Thanks much jayn_j! I do have SOME equipment as it is. I'm running a Sony XBR 240Hz 46" with matching 7.1 & blu-ray. The front 3 speakers are EMP TEK's EW30's (pretty sure on that, they're the midsized on wall they sell), soon with pardgim cinema 3 speakers for rears and surrounds. All of which will be using MONSTER cables THX 18GA wiring. No amps though. I know when I begin a dedicated room I'll want amps,.. Right?? O.o, lol.I was thinking for when I get to that point, I would use EMP TEK's impression series speakers, and hoping to have at least upgraded to a 9.2, maybe even an 11.2? I have an idea of what I WANT to do, I just need the help figuring out where to start..
post #8 of 21
Quote:
Originally Posted by Chris071983 View Post

All of which will be using MONSTER cables THX 18GA wiring.

First tip - don't waste your hard-earned money on snake oil. Buy all your cables from Monoprice.com. The only cable that should cost more than a few bucks is a long (>20') HDMI cable, where there will be a difference in quality - but it's real science (wire gauge) in that case...

Jeff
post #9 of 21
Quote:
Originally Posted by Chris071983 View Post

Thanks much jayn_j! I do have SOME equipment as it is. I'm running a Sony XBR 240Hz 46" with matching 7.1 & blu-ray. The front 3 speakers are EMP TEK's EW30's (pretty sure on that, they're the midsized on wall they sell), soon with pardgim cinema 3 speakers for rears and surrounds. All of which will be using MONSTER cables THX 18GA wiring. No amps though. I know when I begin a dedicated room I'll want amps,.. Right?? O.o, lol.I was thinking for when I get to that point, I would use EMP TEK's impression series speakers, and hoping to have at least upgraded to a 9.2, maybe even an 11.2? I have an idea of what I WANT to do, I just need the help figuring out where to start..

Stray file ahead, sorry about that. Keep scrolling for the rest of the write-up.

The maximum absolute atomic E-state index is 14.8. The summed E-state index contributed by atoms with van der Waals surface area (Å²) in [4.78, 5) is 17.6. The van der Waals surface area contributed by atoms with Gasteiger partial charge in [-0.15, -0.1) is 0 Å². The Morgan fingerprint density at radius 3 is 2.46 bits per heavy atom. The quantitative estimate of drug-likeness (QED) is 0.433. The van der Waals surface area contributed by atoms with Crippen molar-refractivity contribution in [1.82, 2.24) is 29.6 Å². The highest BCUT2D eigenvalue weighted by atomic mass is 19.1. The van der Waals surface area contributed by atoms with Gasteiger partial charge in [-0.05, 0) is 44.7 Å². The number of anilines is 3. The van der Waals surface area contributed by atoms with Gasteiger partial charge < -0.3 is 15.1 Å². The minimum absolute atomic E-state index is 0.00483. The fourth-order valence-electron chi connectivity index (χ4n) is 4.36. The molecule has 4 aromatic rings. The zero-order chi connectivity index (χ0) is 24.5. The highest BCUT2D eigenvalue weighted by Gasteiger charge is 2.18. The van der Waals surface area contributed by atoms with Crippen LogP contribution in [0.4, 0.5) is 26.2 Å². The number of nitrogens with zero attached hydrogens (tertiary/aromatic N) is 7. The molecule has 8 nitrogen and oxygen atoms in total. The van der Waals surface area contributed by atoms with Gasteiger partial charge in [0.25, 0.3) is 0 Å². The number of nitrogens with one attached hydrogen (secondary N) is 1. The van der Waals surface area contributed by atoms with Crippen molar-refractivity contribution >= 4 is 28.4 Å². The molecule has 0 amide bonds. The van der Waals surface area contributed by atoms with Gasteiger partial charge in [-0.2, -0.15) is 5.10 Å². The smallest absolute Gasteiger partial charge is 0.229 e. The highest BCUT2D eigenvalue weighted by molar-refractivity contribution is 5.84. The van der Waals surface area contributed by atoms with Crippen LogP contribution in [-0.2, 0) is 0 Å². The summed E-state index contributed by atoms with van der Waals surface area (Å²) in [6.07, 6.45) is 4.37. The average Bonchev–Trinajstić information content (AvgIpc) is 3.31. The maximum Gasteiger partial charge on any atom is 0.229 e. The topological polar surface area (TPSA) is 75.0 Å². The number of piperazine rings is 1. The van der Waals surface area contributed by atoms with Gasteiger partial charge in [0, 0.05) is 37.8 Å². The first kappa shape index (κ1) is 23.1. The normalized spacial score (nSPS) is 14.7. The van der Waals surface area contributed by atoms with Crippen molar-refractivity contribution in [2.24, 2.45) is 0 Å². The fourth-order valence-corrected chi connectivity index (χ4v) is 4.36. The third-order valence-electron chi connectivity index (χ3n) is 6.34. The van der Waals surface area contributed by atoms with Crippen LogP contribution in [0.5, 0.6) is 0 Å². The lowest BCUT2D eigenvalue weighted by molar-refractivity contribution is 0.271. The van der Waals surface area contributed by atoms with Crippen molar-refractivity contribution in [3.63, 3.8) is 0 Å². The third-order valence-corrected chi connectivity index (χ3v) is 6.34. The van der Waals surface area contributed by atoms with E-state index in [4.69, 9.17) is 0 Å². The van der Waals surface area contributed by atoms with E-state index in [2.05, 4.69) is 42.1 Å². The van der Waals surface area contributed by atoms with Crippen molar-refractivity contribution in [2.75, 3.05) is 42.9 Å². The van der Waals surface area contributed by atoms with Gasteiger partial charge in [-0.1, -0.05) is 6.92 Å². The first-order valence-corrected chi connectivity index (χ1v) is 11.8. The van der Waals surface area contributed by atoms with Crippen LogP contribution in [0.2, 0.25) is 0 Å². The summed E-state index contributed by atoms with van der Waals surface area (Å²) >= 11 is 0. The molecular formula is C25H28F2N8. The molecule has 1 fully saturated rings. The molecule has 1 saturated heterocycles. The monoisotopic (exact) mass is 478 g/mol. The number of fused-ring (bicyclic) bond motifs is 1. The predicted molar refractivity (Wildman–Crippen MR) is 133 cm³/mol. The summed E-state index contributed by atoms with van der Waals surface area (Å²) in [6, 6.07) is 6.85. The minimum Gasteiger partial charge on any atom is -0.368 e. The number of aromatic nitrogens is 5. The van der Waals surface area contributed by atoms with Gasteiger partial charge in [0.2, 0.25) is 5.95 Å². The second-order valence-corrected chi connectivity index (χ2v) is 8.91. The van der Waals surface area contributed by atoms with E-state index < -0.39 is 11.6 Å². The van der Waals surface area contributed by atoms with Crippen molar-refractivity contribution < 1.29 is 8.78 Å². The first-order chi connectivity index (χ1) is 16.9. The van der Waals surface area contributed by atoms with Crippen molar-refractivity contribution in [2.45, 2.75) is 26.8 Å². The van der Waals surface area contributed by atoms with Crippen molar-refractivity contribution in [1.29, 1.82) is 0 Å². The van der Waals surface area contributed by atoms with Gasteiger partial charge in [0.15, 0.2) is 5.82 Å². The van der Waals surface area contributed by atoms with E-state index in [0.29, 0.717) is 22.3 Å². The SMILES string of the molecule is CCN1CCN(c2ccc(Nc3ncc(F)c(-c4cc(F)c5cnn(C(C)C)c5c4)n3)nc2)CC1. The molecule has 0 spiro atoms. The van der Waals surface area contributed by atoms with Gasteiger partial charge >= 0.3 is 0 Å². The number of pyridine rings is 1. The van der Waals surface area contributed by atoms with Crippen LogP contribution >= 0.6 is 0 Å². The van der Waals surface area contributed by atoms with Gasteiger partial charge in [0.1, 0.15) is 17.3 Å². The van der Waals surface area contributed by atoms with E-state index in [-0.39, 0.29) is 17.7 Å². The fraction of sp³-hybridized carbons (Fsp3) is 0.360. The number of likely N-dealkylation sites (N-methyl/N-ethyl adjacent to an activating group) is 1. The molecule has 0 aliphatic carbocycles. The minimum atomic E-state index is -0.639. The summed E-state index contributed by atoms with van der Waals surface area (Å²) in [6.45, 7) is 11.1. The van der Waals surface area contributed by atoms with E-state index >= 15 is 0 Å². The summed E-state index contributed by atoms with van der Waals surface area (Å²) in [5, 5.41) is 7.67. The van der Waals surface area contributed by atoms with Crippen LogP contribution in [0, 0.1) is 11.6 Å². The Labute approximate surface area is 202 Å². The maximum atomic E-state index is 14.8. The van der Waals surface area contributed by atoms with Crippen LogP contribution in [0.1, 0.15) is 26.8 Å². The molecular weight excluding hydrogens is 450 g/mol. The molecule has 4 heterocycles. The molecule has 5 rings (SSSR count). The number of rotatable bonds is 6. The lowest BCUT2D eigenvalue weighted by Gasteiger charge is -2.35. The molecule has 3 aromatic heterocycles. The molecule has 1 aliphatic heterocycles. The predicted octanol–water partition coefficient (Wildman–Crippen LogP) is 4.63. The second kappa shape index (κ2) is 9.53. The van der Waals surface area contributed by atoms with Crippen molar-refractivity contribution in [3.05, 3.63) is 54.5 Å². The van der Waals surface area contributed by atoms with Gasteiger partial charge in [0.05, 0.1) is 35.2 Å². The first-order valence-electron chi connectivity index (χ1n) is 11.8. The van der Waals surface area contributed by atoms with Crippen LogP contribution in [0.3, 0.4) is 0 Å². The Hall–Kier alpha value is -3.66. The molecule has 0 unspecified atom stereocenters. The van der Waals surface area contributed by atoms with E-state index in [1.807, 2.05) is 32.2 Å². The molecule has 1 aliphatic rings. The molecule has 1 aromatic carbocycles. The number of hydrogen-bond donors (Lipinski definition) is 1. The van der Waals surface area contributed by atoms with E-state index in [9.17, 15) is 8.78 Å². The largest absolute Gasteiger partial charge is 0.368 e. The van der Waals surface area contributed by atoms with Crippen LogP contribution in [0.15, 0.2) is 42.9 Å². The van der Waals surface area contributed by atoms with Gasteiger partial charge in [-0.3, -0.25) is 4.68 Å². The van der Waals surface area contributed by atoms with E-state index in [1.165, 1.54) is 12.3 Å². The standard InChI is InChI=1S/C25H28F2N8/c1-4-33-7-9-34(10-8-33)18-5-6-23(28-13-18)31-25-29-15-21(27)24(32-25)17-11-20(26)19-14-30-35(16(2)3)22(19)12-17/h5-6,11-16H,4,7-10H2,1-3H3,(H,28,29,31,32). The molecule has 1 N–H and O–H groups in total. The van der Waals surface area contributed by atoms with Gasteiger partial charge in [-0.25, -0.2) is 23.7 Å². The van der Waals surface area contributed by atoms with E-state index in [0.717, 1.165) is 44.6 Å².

I would suggest you put the money into better 5.1 equipment and look at 7.x, 9.x and 11.x much further down the road. First, you will get much better return on investment by having fewer but cleaner sounding speakers and amps with sufficient power. Second, there is very little true 7.1 material out there. Heck, I have trouble finding stuff that does satisfactory 5.1.

Overall, put your $$ into fewer but better components. You will have more satisfaction and less churn in the long run.

P.S. also agree with Jautor (as usual)
post #10 of 21
Thread Starter 
Quote:
Originally Posted by jautor View Post

First tip - don't waste your hard-earned money on snake oil. Buy all your cables from Monoprice.com. The only cable that should cost more than a few bucks is a long (>20') HDMI cable, where there will be a difference in quality - but it's real science (wire gauge) in that case...
Jeff


Really?? So I spent the money for THX certification for nothing???mad.gif